Source: Media Development Authority
First-time Singapore film directors have a strong reason to cheer as the Media Development Authority (MDA) has launched a new initiative called the 'New Talent Feature Grant (NTFG)' to help up-and-coming film directors start their careers in feature filmmaking.
The NTFG supports film directors to produce their first feature films in a variety of genres, including those of artistic and cultural value, such as documentaries, festival-oriented works, and films in non-English languages (i.e. Malay and Tamil). The NTFG also supports films meant for theatrical release, festivals and broadcast, including feature-length telemovies.
The NTFG is administered by the Singapore Film Commission (SFC), with funding up to $250,000 or 100% of the production budget (whichever is lower) for each feature film. Successful recipients are required to use at least 40% of the grant in Singapore.
The NTFG is a grant, which means directors own the intellectual property of their films. As the NTFG is not based on co-investment, film directors need not raise the their own funds and can concentrate their energies on producing good, quality content.
The NTFG does not require film directors to partner with a production company experienced in making feature films. This means that they can form teams with other individuals including freelancers, who have had some experience in media production. Again, this will open up more opportunities for directors to produce their first feature films.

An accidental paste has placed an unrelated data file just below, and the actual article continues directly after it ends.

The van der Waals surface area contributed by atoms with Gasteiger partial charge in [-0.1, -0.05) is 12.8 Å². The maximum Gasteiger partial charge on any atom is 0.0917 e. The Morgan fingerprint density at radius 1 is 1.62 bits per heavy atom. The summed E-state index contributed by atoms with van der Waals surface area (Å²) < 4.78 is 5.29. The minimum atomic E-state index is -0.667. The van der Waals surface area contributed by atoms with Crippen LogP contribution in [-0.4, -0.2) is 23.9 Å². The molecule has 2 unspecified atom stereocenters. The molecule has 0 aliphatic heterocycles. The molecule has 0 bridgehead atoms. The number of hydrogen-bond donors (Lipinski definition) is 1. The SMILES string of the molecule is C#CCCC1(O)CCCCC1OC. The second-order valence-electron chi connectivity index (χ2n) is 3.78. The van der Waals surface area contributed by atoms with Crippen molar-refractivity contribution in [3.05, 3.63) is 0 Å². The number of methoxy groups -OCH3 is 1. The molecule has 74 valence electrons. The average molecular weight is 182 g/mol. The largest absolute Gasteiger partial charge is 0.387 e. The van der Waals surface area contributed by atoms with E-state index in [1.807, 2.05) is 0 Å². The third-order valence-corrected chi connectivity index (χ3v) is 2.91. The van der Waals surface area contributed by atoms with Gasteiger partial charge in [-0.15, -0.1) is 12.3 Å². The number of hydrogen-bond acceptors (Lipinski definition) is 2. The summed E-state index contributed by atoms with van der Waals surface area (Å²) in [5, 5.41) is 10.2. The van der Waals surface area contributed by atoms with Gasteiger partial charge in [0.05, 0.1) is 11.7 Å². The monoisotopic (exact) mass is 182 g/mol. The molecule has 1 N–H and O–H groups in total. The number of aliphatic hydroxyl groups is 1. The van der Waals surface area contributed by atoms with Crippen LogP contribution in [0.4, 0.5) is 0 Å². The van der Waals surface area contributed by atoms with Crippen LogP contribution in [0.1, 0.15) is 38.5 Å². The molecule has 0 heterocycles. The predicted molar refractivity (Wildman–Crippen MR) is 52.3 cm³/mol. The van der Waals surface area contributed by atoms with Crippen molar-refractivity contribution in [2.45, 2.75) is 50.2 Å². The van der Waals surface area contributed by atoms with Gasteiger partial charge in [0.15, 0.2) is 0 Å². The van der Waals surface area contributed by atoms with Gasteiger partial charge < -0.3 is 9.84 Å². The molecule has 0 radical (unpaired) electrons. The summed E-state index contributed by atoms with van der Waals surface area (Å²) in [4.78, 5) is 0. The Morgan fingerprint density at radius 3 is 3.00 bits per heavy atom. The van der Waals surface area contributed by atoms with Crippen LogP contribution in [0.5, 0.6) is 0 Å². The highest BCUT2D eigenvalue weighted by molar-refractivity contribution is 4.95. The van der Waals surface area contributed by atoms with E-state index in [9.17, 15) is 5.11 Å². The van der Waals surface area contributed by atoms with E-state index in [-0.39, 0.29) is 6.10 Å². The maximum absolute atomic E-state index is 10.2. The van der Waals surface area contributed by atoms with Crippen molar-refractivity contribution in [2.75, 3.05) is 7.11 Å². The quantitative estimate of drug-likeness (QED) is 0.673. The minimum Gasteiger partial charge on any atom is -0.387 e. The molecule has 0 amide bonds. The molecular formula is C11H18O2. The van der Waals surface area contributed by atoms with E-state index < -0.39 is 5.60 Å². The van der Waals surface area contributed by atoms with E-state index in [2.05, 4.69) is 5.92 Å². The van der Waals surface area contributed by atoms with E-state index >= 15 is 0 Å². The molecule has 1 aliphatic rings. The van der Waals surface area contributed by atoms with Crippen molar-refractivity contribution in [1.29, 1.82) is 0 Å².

First-time Singapore film directors can now apply for the NTFG. The window will open from 7 May 2012 to 31 August 2012. More details of the NTFG can be found HERE.
5 Questions with MDA's Chief Information Officer Yeo Chun Cheng:
Q1: How is the 'New Talent Feature Grant' an improvement over the 'New Feature Film Fund'?
YCC: There are two key changes to the new scheme. First, the film director holds the intellectual property rights of his or her feature film, thus giving him or her ownership of the product. Second, there is no need for film directors to find an existing production company to co-invest in their project. In fact, aspiring film directors can start their own company and apply for the grant accordingly. Only those with a valid company will be considered for the grant.
Q2: Does the new scheme replace the existing 'New Feature Film Fund'?
YCC: Yes. However, other complementary schemes from MDA like the 'Development Assistance' and 'Production Assistance' grants can still be applied and used in conjunction with the new scheme.
Q3: How many projects does MDA expect to fund in a single year with this new scheme?
YCC: We hope to get as many proposals as possible. But we are looking to accept 8 quality projects per year. In the event that there is another promising project, we can be flexible to include it. Still, we have the resources for 8 feature films per year. We hope that applicants do not get discouraged if their proposal is rejected, do continue to try and submit your proposals again in the near future.
Q4: It seems like MDA does not expect these film projects funded under this new scheme to make money. Is that the case?
YCC: Our aim is to further develop the Singapore filmmaking scene. We are looking to lay the foundations for perhaps a Singapore New Wave, to have talented local directors fly the flag for Singapore in both regional and international cinemas. We have extended this new scheme to more arthouse films like festival films or documentaries, films that are more culturally significant than being box-office winners, in the hope that this will inspire a new movement of filmmakers to exercise their creativity.
Q5: It appears that films shot in non-English language are encouraged? Does this mean that films shot in dialect will not be dubbed?
YCC: It is still up to the Board of Film Censors to decide on issues pertaining to dialect. I believe there is a quota to meet. And it is likely that this quota will still be enforced with this new scheme.